So why don't I? I need to man up and post something stupid, because Should is a word for losers. Will is a word for winners. I probably should wait until I finish my coffee before writing this blog post, because I might regret how ridiculous it is later. But I'm a winner, so I will go ahead and finish this before the baby wakes up.
TWO STORIES. Two very short stories written in my late teens / early 20s. Just as an object lesson in how far I've come.
#1Oswald was a brave, cheerful teacup whose only real flaw was his ambition. He wished to be more than a simple, chipped teacup: maybe, he dreamed, a teapot.
Unfortunately, his dream failed because he simply could not hold 5-10 cups of water.
#2As Julie sat at the breakfast table, she smiled at her new husband. He was certainly handsome and charming. His teeth were straight and pearly white. Still, there was something about him - something that unnerved her. Her hand shook briefly as she reached across the table for the salt. Dan smiled at his new wife, picked up the pancake syrup, and poured himself a tall glass. Julie stared at him for some time. She cleared her throat several times. He kept staring at her - that same blank, mindless grin on his face. Her heart began to thump. Thump. Thump. As if it would break in two.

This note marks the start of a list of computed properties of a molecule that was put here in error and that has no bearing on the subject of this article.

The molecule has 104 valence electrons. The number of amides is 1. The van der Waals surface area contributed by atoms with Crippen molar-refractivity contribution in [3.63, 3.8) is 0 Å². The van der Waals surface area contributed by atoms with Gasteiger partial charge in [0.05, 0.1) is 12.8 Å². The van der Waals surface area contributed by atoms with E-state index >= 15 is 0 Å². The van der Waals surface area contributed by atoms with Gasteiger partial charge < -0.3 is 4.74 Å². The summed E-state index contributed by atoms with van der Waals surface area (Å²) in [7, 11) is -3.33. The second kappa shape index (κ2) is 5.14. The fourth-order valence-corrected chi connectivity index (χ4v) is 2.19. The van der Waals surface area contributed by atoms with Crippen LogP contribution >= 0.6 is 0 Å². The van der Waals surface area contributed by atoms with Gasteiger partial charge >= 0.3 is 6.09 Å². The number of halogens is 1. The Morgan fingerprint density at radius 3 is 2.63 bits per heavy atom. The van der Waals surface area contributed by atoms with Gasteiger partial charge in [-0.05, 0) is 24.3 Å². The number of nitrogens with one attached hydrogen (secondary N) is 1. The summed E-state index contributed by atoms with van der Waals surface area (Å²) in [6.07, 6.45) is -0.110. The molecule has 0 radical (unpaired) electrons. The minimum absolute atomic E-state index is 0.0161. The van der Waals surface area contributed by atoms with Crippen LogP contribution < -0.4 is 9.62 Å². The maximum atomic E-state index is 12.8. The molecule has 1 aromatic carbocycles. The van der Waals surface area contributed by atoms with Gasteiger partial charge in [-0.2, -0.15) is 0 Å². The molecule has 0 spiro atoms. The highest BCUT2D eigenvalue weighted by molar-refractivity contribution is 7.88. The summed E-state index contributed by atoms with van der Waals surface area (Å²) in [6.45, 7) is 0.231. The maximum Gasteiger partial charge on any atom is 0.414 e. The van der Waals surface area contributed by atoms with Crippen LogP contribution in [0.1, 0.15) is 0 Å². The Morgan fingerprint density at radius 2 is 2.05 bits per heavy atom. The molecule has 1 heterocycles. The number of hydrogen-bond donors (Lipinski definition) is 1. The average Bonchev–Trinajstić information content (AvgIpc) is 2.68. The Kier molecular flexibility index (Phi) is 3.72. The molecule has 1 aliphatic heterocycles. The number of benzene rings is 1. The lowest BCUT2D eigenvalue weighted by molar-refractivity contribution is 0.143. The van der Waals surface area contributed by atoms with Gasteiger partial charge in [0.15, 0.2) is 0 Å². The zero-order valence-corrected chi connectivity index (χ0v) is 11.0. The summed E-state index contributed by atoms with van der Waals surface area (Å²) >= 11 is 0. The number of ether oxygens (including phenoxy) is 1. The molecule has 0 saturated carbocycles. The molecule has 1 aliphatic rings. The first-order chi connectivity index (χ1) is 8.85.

"Did you...?" she asked, and then shook her head, clearing her throat again. "Why did you pour yourself a glass of pancake syrup?"
Dan stared at her for several seconds, his smile fading into a curious frown. "Pour myself what?"
"This..." he shook his head, confused. "This isn't pancake syrup. This is rum and coke."
"Rum and coke," Julie repeated.
"Yes," said Dan. He didn't like the way the conversation was going. Maybe he should divorce her immediately, he thought.
"I saw you pour that syrup in your glass," said Julie.
"Jesus Christ jumped up on a pony," shouted Dan. "TRY it. I'm just having a rum and coke!"
"I'm not drinking syrup," Julie told him. "And why the hell would you drink a rum and coke at 7:30 in the morning?"
"Because I like it," Dan shouted. "What the hell business is it of yours?"
"I'm just wondering," seethed Julie, "why exactly you poured yourself a tall glass of syrup."
Dan glared at her for a long, long moment. Finally, he grabbed the glass, still staring at her, and chugged it down. Immediately, he coughed and retched, his last mouthful of the syrup covering their brand-new tablecloth.
"Jesus Christ," he sputtered, "that's SYRUP."
Both stared at each other in silence, unsure of what to say. Julie felt a tear slide down her cheek. Finally, she picked up the breakfast dishes and took them to the sink, where she began to wash the plates.
It was going to be a beautiful day.